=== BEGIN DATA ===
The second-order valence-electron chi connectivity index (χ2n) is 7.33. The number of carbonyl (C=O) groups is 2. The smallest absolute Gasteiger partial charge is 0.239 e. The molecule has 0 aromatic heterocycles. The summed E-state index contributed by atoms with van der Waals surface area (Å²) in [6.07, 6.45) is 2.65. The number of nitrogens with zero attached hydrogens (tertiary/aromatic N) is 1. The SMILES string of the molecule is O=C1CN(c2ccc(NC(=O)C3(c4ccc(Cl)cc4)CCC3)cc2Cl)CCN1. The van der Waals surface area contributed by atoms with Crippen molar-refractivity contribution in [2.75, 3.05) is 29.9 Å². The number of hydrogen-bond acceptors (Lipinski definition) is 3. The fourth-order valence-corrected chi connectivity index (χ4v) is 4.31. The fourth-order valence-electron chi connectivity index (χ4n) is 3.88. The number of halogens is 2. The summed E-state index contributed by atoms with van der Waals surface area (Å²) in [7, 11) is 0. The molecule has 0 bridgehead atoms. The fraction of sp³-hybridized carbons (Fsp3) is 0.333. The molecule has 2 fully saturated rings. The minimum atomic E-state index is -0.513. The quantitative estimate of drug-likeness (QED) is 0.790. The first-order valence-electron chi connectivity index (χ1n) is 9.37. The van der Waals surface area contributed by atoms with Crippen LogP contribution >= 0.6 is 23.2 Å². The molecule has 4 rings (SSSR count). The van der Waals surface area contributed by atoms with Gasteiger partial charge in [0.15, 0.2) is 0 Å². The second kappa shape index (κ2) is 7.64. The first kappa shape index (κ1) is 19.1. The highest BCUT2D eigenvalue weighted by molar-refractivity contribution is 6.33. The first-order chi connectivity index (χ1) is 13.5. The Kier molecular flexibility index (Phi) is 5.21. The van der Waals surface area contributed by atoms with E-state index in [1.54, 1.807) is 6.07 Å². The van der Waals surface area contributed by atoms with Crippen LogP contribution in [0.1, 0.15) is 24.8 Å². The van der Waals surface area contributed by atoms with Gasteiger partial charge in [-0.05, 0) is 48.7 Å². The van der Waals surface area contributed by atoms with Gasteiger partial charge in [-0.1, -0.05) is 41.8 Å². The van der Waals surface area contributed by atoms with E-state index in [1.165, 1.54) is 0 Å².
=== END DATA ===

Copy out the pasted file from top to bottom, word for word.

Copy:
The second-order valence-electron chi connectivity index (χ2n) is 7.33. The number of carbonyl (C=O) groups is 2. The smallest absolute Gasteiger partial charge is 0.239 e. The molecule has 0 aromatic heterocycles. The summed E-state index contributed by atoms with van der Waals surface area (Å²) in [6.07, 6.45) is 2.65. The number of nitrogens with zero attached hydrogens (tertiary/aromatic N) is 1. The SMILES string of the molecule is O=C1CN(c2ccc(NC(=O)C3(c4ccc(Cl)cc4)CCC3)cc2Cl)CCN1. The van der Waals surface area contributed by atoms with Crippen molar-refractivity contribution in [2.75, 3.05) is 29.9 Å². The number of hydrogen-bond acceptors (Lipinski definition) is 3. The fourth-order valence-corrected chi connectivity index (χ4v) is 4.31. The fourth-order valence-electron chi connectivity index (χ4n) is 3.88. The number of halogens is 2. The summed E-state index contributed by atoms with van der Waals surface area (Å²) in [7, 11) is 0. The molecule has 0 bridgehead atoms. The fraction of sp³-hybridized carbons (Fsp3) is 0.333. The molecule has 2 fully saturated rings. The minimum atomic E-state index is -0.513. The quantitative estimate of drug-likeness (QED) is 0.790. The first-order valence-electron chi connectivity index (χ1n) is 9.37. The van der Waals surface area contributed by atoms with Crippen LogP contribution >= 0.6 is 23.2 Å². The molecule has 4 rings (SSSR count). The van der Waals surface area contributed by atoms with Gasteiger partial charge in [0.15, 0.2) is 0 Å². The second kappa shape index (κ2) is 7.64. The first kappa shape index (κ1) is 19.1. The highest BCUT2D eigenvalue weighted by molar-refractivity contribution is 6.33. The first-order chi connectivity index (χ1) is 13.5. The Kier molecular flexibility index (Phi) is 5.21. The van der Waals surface area contributed by atoms with E-state index in [1.54, 1.807) is 6.07 Å². The van der Waals surface area contributed by atoms with Crippen LogP contribution in [0.1, 0.15) is 24.8 Å². The van der Waals surface area contributed by atoms with Gasteiger partial charge in [-0.05, 0) is 48.7 Å². The van der Waals surface area contributed by atoms with Gasteiger partial charge in [-0.1, -0.05) is 41.8 Å². The van der Waals surface area contributed by atoms with E-state index in [1.165, 1.54) is 0 Å².